Years ago, I sat in a local bar with some friends, relaxing and talking about nothing and everything. Out of nowhere, one of the girls started tearing into her boyfriend for something that had occurred weeks before. It was a rather tense moment to be caught in. I was watching two people implode in front of me, over what was a seemingly innocent moment.
Girl: “She sat on your lap.”
Guy: “She’s my best friend! She didn’t do anything.”
Girl: “I can’t trust someone that just blatantly allows other women to violate my territory.”
That was the word that set him off: Territory. He had been claimed, and no one else was allowed on that particular area of real-estate. He admitted later that his reaction was a bit out of hand, but he was at a loss.
“I met her when I already had two girlfriends. She knew, and knows, that I’ve always been non-monogamous. Then she jumps in and says I have to change– fine, I did that. I loved her. But then everything I do is wrong…”
They didn’t last very long from that point. He loved her dearly, but her constant jealousy was too much for him to handle. It became a battle to even leave the house alone, and he couldn’t take it anymore, especially since he had mostly female friends. Some he had been involved with, which incited her further. He insists all of his multiple relationships ended when she asked, but it wasn’t enough for her.
Watching numerous couples break up over infidelity is fairly common, especially down here in South Florida. Temptation is around every corner, and some people feel justified in doing so. They can come up with a plethora of excuses for their actions. Ones I’ve most often heard, though there are many, include these gems: I was drunk/My father did it, so I learned from him/I don’t get it at home/What they don’t know won’t hurt them/It didn’t mean anything.
None of those really mean much to the person being cheated on. In the end, they are still betrayed, and not much will change that for them. Some people move on and manage to salvage their relationships (and some even come out better for it) but it will often end with a split. Trust is broken and lost, which is one of the hardest things to ever get back. Others have a more novel approach to things, by taking it in a direction they consider more realistic.
Open relationships are nothing new, but people are starting to be more vocal about them than they used to. Swingers clubs became a staple of the party life in some cities, especially down here, before AIDS showed up to close down the festivities. Polyamory and polyandry are still widely practiced in some cultures, but in the United States it is still regarded as an illegal practice if multiple marriages are involved. Some people just choose to marry one and allow for sex with others, so long as they aren’t told about it. And then, you have the ones that know just from intuition but say nothing. There are a wide variety of levels of non-monogamy, but all of them still have ways to cheat.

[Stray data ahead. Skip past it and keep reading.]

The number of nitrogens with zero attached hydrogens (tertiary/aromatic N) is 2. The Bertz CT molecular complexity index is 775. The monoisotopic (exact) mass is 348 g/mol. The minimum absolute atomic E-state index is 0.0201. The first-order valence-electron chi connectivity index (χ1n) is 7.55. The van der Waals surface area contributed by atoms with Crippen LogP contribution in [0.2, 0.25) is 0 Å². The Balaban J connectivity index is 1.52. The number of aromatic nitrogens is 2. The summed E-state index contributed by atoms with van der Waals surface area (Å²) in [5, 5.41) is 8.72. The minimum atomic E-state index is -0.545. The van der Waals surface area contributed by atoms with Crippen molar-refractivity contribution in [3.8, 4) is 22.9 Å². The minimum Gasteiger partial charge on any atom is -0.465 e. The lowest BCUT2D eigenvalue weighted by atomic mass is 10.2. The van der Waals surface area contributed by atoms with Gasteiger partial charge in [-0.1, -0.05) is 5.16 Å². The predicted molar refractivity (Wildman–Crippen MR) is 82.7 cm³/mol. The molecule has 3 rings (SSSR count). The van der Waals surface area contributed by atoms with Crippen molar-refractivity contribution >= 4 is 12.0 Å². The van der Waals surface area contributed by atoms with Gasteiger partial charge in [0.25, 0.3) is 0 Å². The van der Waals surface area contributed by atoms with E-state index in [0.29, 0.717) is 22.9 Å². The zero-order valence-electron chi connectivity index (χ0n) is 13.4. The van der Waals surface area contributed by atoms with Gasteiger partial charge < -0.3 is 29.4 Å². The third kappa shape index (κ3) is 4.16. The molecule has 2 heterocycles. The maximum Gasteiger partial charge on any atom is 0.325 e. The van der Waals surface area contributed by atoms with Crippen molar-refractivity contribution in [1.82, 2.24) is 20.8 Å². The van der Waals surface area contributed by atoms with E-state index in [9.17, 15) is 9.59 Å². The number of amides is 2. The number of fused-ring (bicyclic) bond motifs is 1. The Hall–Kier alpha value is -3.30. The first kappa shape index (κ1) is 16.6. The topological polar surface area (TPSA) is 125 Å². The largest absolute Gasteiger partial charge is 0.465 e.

One couple openly has side boyfriends/girlfriends, but adhere to a set of rules: The first spouse always comes first, there rights to veto a relationship, all sex is safe and everyone must be tested regularly, and warning before the other has sex with someone else. At one point, the husband had gone out for a drink and ran into one of his girlfriends. Things managed to get out of hand. They had sex before he had told his wife, who was expecting him home. Despite all their freedoms, that night nearly cost them their relationship.
“I became so used to it that my mind slipped on me… I felt awful. I actually called her, crying, knowing this was going to be terribly hurtful to her… and it really was.” They managed to save their marriage, but he had to ditch the girlfriend. They stopped seeing others for a while.
“She [the ex-girlfriend] was not very understanding of it all, and even tried to get me to leave my wife. That’s when I really noticed how bad she was as a secondary. I still have my wife that I love, and my other girlfriend that I love. I’ll be more careful in the future, that’s certain.”
If you hunt around enough, you can find many websites dedicated to maintaining any level of non-monogamy that you desire. There are dating sites for it, and sex-related swinger sites too. There’s even one strictly for cheating spouses, though it’s denounced as a shady place to be.